Bessemer middle schoolers try hands at survival skills
March 3, 2020
IRONWOOD TOWNSHIP - Seventh graders from Bessemer's A.D. Johnston Middle School recently attended a snowshoeing and winter survival field trip at Wolverine Nordic Trails in Ironwood Township.
The field trip was led by Brian Doughty of Michigan Tech as one of MTU's winter field trip offerings.
The trip began at the chalet where Doughty presented the students with a scenario where the students were on a plane that crashed in Canada during the winter. In the scenario, all of the people on the plane initially survived the crash and students had to prioritize items that were salvaged from the wreck in terms of importance in helping the survivors live long enough to get rescued.
First, students worked independently to make prioritized lists and then the students worked in small groups to discuss and possibly change some of their answers while making a group list, according to Bessemer seventh grade science teacher David Rowe. "After the group work, students compared their lists with the lists made by survival experts."
The students then headed out on the trails to a location where they could build survival shelters.
"While building survival shelters, students were encouraged to try and build a shelter that all group members could utilize to stay out of the wind and keep in the heat," said Rowe. "Students that could find fallen, snow covered trees had the best success at building snow shelters given the limited time of the field trip, but all groups were able to construct shelters that could potentially help protect them from the elements."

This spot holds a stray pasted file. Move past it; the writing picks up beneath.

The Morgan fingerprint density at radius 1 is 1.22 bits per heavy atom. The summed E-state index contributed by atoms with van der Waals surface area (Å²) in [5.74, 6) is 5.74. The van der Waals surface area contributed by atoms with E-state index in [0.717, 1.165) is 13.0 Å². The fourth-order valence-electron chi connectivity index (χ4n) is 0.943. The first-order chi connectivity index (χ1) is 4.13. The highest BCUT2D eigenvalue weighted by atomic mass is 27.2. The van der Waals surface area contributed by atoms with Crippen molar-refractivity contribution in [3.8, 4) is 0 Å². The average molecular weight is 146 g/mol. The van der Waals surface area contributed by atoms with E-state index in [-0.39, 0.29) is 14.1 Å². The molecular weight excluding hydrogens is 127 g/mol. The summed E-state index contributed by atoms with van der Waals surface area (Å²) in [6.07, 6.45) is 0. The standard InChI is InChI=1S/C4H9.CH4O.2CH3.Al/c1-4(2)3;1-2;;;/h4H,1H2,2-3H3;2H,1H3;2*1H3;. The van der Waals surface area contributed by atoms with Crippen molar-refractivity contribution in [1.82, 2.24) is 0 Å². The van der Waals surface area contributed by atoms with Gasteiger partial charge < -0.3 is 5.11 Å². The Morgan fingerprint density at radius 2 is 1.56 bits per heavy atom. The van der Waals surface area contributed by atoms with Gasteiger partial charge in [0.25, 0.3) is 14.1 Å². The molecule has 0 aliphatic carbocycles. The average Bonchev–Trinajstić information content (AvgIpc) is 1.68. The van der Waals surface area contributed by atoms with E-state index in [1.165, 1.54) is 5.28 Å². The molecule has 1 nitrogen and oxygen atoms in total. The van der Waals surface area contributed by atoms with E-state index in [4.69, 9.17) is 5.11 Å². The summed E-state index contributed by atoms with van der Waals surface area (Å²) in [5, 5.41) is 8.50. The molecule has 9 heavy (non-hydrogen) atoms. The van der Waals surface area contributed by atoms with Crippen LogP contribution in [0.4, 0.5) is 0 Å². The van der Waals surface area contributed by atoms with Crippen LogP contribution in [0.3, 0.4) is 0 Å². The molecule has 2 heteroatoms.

After the field trip, students wrote about their experiences.
Seventh grader Bella Gaiser said, "I learned that when gathering supplies, the most important items were extra clothes, a tarp and matches, and that it is a better idea to stay in the area of the crash and stay calm and work together."
Attitude and teamwork were also key.
"I learned that in order to survive you have to have a positive attitude," Zahkira Webster said.
"I learned how to work with new classmates," added Kris Kirtland.
Calli Niemi enjoyed building the shelters and snowshoeing, and "just getting out of school and being in nature is really fun."
As a final thought, Rowe said that, "Getting students outside is always really important and the teamwork component of building survival shelters was very positive," said Rowe. "It is important for students to try new activities because 6 of the 21 students had never been snowshoeing before, but after the outing the students all agreed that they had fun and would like to do it again."
-Daily Globe Staff